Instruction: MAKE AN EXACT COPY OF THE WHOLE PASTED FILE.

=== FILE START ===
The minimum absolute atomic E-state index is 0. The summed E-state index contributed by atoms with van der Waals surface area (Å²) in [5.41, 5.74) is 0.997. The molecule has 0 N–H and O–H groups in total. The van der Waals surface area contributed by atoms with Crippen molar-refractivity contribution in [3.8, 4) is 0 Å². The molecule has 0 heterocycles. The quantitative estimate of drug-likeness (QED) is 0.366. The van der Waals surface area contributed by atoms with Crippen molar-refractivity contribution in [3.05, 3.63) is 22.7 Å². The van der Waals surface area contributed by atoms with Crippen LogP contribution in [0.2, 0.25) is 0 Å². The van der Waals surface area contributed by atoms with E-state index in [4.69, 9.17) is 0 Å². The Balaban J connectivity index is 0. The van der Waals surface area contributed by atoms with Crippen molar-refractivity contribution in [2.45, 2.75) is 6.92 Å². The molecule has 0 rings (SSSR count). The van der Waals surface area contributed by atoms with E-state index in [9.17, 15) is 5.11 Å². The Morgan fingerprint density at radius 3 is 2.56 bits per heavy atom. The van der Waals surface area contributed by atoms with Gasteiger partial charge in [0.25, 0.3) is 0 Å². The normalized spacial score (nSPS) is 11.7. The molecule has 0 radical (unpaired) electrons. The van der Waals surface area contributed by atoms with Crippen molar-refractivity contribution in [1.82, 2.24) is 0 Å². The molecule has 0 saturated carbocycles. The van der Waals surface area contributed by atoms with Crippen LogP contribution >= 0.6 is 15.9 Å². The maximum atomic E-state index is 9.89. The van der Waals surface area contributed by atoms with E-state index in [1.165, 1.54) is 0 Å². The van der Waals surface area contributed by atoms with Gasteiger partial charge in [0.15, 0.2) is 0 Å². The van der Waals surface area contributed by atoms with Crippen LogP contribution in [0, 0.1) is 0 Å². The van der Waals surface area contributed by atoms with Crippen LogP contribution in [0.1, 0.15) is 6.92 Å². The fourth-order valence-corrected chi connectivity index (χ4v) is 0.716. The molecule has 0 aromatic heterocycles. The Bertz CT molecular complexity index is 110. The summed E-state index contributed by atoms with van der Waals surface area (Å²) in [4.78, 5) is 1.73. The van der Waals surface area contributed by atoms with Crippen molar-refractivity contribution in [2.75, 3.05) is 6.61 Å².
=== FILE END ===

The minimum absolute atomic E-state index is 0. The summed E-state index contributed by atoms with van der Waals surface area (Å²) in [5.41, 5.74) is 0.997. The molecule has 0 N–H and O–H groups in total. The van der Waals surface area contributed by atoms with Crippen molar-refractivity contribution in [3.8, 4) is 0 Å². The molecule has 0 heterocycles. The quantitative estimate of drug-likeness (QED) is 0.366. The van der Waals surface area contributed by atoms with Crippen molar-refractivity contribution in [3.05, 3.63) is 22.7 Å². The van der Waals surface area contributed by atoms with Crippen LogP contribution in [0.2, 0.25) is 0 Å². The van der Waals surface area contributed by atoms with E-state index in [4.69, 9.17) is 0 Å². The Balaban J connectivity index is 0. The van der Waals surface area contributed by atoms with Crippen molar-refractivity contribution in [2.45, 2.75) is 6.92 Å². The molecule has 0 rings (SSSR count). The van der Waals surface area contributed by atoms with E-state index in [9.17, 15) is 5.11 Å². The Morgan fingerprint density at radius 3 is 2.56 bits per heavy atom. The van der Waals surface area contributed by atoms with Gasteiger partial charge in [0.25, 0.3) is 0 Å². The normalized spacial score (nSPS) is 11.7. The molecule has 0 radical (unpaired) electrons. The van der Waals surface area contributed by atoms with Crippen molar-refractivity contribution in [1.82, 2.24) is 0 Å². The molecule has 0 saturated carbocycles. The van der Waals surface area contributed by atoms with Crippen LogP contribution >= 0.6 is 15.9 Å². The maximum atomic E-state index is 9.89. The van der Waals surface area contributed by atoms with E-state index in [1.165, 1.54) is 0 Å². The van der Waals surface area contributed by atoms with Gasteiger partial charge in [0.15, 0.2) is 0 Å². The van der Waals surface area contributed by atoms with Crippen LogP contribution in [0, 0.1) is 0 Å². The van der Waals surface area contributed by atoms with Crippen LogP contribution in [0.1, 0.15) is 6.92 Å². The fourth-order valence-corrected chi connectivity index (χ4v) is 0.716. The molecule has 0 aromatic heterocycles. The Bertz CT molecular complexity index is 110. The summed E-state index contributed by atoms with van der Waals surface area (Å²) in [4.78, 5) is 1.73. The van der Waals surface area contributed by atoms with Crippen molar-refractivity contribution in [2.75, 3.05) is 6.61 Å².